County moves to limit development near Fairchild and Spokane airport
By MIKE HUFFMAN
In a rare Friday afternoon gathering – though Todd Mielke attended via speakerphone – Spokane County commissioners closed a zoning loophole that allowed for building near Spokane International Airport and Fairchild Air Force Base.
The move keeps development from occurring in “crash zones” around both airfields. And, in the case of Fairchild, removes one more possible reason for the federal government to close the Air Force base.
“We are certainly trying to find a solution,” Mielke said. “We need to recognize what's at stake and that we are in no way ignoring the problem.”
The commissioners have been trying to reboot zoning in the West Plains after it was discovered that planning decisions last year allowed housing in light industrial areas near the airport and base. In October, commissioners approved a moratorium to stop building in those areas; Friday's vote, however, replaces that decision with an “interim official control” decision that can be renewed at six-month intervals until a permanent zone change can be enacted.
Why the change now? Because while the moratorium to new housing applied to light-industrial zones north of Interstate 90, the new decision also takes areas south of the freeway into consideration. Still, a 207-unit housing development near Thorpe and Grove – in the airport's crash zone -- did get the OK before the commissioners could take any action last week.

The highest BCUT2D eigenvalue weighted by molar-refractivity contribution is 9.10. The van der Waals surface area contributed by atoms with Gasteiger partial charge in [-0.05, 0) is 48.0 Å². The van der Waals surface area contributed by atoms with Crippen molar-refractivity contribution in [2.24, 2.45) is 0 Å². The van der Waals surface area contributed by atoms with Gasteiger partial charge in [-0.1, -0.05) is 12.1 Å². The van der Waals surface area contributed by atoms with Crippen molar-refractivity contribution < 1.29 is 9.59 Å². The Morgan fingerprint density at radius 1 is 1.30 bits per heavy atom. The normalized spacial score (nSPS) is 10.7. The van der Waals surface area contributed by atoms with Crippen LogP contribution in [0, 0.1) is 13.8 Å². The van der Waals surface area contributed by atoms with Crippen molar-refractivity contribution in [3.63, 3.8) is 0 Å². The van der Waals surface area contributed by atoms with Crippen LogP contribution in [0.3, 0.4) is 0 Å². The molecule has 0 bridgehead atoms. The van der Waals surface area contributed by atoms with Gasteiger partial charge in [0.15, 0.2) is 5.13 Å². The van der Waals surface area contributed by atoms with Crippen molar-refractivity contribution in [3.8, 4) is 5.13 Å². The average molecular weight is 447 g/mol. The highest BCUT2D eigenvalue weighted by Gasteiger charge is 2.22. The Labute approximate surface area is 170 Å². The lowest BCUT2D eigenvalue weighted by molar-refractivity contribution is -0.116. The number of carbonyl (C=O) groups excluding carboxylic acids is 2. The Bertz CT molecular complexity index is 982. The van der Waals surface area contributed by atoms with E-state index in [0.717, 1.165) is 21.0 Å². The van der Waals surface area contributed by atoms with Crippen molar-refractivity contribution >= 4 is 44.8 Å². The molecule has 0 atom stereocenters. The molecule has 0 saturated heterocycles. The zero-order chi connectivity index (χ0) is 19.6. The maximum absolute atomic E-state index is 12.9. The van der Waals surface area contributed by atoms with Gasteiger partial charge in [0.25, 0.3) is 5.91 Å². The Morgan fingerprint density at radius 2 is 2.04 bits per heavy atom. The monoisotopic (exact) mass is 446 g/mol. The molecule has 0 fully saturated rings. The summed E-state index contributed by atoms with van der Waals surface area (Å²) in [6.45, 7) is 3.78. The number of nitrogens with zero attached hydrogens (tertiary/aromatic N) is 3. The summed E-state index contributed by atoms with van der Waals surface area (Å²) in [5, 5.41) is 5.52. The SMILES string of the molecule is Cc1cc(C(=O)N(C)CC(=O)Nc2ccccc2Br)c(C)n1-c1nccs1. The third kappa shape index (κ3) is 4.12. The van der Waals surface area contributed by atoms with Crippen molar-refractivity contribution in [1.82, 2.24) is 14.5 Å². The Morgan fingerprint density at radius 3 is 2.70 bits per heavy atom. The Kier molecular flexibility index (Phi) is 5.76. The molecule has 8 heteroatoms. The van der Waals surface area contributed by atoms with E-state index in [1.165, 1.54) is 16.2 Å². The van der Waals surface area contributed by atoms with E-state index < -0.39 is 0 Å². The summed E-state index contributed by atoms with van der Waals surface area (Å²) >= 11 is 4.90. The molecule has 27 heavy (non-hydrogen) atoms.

“We want to freeze time while we look at this,” Commissioner Mark Richard said. “It seems that every time that we get into this, we run into more challenges.”
In order to protect themselves and for future runway development, the land surrounding the airport and base is zoned rural and light industrial.
Until last summer's zone change -- where Mielke and Richard, along with then-Commissioner Phil Harris decided to loosen light-industrial restrictions -- housing was kept out of the latter zoning.
One of the unforeseen results of the commissioners' decision was the authorized construction of a day-care center in the future Ambassadors Group building on Flint Road, in a crash zone of Spokane International Airport. If built, a day-care center could prevent the airport from building a needed and planned future runway.
And if apartment complexes or other homes get built too close to Fairchild, the fear is anticipated noise-complaint calls could eventually prompt federal officials to close the Air Force base.
The commissioners say they made a mistake they are now trying to rectify.
“This is just a start,” Mielke said. “In no way are we done with regard to the airport. We still need to do some things to clean this up.”
In order to keep the restriction, the commissioners must hold a public hearing on the matter within the next eight weeks. New hearings will have to be held every six months to keep the new version of the moratorium current until a long-term solution can come from planners.
“We're all doing the best we can to balance the need for housing and light-industrial uses, plus the needs of the airport and base,” Richard said. “None of this is perfect. Some people are going to agree with this. Some are going to disagree.”
Mike Huffman can be reached at firstname.lastname@example.org